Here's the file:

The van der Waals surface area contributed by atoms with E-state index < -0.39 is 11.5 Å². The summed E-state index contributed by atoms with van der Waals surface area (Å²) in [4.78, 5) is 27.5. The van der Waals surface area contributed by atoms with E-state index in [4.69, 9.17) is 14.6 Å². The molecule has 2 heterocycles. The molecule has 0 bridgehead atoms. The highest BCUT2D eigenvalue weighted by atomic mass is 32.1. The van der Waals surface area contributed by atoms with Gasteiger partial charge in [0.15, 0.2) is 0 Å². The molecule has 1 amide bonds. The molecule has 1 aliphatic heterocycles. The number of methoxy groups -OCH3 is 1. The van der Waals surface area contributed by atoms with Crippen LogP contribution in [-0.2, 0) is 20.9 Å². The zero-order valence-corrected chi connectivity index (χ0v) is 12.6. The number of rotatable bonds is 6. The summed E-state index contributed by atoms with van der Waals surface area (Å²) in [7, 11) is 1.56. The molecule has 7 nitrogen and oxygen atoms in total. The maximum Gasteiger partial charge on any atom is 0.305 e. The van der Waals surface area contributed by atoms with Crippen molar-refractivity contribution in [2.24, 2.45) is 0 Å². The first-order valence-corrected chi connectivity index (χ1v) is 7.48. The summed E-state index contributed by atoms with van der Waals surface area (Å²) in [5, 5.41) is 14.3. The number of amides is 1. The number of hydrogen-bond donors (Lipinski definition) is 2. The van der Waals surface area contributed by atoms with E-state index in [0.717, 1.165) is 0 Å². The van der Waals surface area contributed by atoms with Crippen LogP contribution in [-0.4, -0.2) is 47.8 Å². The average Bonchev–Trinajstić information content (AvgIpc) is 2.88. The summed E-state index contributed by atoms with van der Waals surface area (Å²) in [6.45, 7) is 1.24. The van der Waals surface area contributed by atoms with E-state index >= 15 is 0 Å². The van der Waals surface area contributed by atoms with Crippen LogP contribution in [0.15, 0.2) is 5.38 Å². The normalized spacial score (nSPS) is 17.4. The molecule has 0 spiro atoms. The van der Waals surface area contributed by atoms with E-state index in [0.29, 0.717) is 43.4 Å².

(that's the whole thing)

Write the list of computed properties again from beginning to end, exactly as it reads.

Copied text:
The van der Waals surface area contributed by atoms with E-state index < -0.39 is 11.5 Å². The summed E-state index contributed by atoms with van der Waals surface area (Å²) in [4.78, 5) is 27.5. The van der Waals surface area contributed by atoms with E-state index in [4.69, 9.17) is 14.6 Å². The molecule has 2 heterocycles. The molecule has 0 bridgehead atoms. The highest BCUT2D eigenvalue weighted by atomic mass is 32.1. The van der Waals surface area contributed by atoms with Gasteiger partial charge in [0.15, 0.2) is 0 Å². The molecule has 1 amide bonds. The molecule has 1 aliphatic heterocycles. The number of methoxy groups -OCH3 is 1. The van der Waals surface area contributed by atoms with Crippen LogP contribution in [-0.2, 0) is 20.9 Å². The zero-order valence-corrected chi connectivity index (χ0v) is 12.6. The number of rotatable bonds is 6. The summed E-state index contributed by atoms with van der Waals surface area (Å²) in [7, 11) is 1.56. The molecule has 7 nitrogen and oxygen atoms in total. The maximum Gasteiger partial charge on any atom is 0.305 e. The van der Waals surface area contributed by atoms with Crippen molar-refractivity contribution in [2.24, 2.45) is 0 Å². The first-order valence-corrected chi connectivity index (χ1v) is 7.48. The summed E-state index contributed by atoms with van der Waals surface area (Å²) in [5, 5.41) is 14.3. The number of amides is 1. The number of hydrogen-bond donors (Lipinski definition) is 2. The van der Waals surface area contributed by atoms with E-state index in [0.717, 1.165) is 0 Å². The van der Waals surface area contributed by atoms with Crippen LogP contribution in [-0.4, -0.2) is 47.8 Å². The average Bonchev–Trinajstić information content (AvgIpc) is 2.88. The summed E-state index contributed by atoms with van der Waals surface area (Å²) in [6.45, 7) is 1.24. The van der Waals surface area contributed by atoms with E-state index >= 15 is 0 Å². The van der Waals surface area contributed by atoms with Crippen LogP contribution in [0.15, 0.2) is 5.38 Å². The normalized spacial score (nSPS) is 17.4. The molecule has 0 spiro atoms. The van der Waals surface area contributed by atoms with E-state index in [0.29, 0.717) is 43.4 Å².